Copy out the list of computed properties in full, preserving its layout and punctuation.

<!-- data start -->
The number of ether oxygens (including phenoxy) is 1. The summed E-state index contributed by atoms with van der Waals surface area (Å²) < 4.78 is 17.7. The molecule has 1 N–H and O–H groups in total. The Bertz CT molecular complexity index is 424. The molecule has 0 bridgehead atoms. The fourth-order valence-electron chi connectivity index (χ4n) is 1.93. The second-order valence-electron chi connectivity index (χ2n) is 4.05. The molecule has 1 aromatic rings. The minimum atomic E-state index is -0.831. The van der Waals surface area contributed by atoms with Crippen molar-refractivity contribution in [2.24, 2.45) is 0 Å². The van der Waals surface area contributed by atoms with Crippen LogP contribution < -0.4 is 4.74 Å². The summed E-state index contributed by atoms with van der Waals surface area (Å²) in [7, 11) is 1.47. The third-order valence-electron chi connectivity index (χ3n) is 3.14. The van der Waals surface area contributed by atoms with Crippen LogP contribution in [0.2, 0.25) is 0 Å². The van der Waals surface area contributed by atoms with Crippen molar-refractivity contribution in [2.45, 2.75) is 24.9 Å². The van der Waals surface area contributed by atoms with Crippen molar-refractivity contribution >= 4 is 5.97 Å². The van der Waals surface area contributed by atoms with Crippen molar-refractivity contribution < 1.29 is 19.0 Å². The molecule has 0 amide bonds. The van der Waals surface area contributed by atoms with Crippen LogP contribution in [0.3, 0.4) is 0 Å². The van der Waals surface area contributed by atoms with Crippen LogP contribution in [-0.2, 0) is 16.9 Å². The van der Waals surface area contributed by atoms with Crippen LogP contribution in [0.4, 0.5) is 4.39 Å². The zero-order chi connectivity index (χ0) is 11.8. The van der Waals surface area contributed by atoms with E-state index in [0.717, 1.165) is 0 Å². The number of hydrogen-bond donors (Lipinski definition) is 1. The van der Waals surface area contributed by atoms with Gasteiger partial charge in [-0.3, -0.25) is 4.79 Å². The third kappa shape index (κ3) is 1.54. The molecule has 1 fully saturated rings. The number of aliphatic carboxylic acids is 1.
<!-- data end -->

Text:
The number of ether oxygens (including phenoxy) is 1. The summed E-state index contributed by atoms with van der Waals surface area (Å²) < 4.78 is 17.7. The molecule has 1 N–H and O–H groups in total. The Bertz CT molecular complexity index is 424. The molecule has 0 bridgehead atoms. The fourth-order valence-electron chi connectivity index (χ4n) is 1.93. The second-order valence-electron chi connectivity index (χ2n) is 4.05. The molecule has 1 aromatic rings. The minimum atomic E-state index is -0.831. The van der Waals surface area contributed by atoms with Crippen molar-refractivity contribution in [2.24, 2.45) is 0 Å². The van der Waals surface area contributed by atoms with Crippen LogP contribution < -0.4 is 4.74 Å². The summed E-state index contributed by atoms with van der Waals surface area (Å²) in [7, 11) is 1.47. The third-order valence-electron chi connectivity index (χ3n) is 3.14. The van der Waals surface area contributed by atoms with Crippen LogP contribution in [0.2, 0.25) is 0 Å². The van der Waals surface area contributed by atoms with Crippen molar-refractivity contribution in [2.45, 2.75) is 24.9 Å². The van der Waals surface area contributed by atoms with Crippen molar-refractivity contribution >= 4 is 5.97 Å². The van der Waals surface area contributed by atoms with Crippen molar-refractivity contribution < 1.29 is 19.0 Å². The molecule has 0 amide bonds. The van der Waals surface area contributed by atoms with Crippen LogP contribution in [0.3, 0.4) is 0 Å². The van der Waals surface area contributed by atoms with Crippen LogP contribution in [-0.2, 0) is 16.9 Å². The van der Waals surface area contributed by atoms with Crippen LogP contribution in [0.4, 0.5) is 4.39 Å². The zero-order chi connectivity index (χ0) is 11.8. The van der Waals surface area contributed by atoms with E-state index in [0.717, 1.165) is 0 Å². The number of hydrogen-bond donors (Lipinski definition) is 1. The van der Waals surface area contributed by atoms with Gasteiger partial charge in [-0.3, -0.25) is 4.79 Å². The third kappa shape index (κ3) is 1.54. The molecule has 1 fully saturated rings. The number of aliphatic carboxylic acids is 1.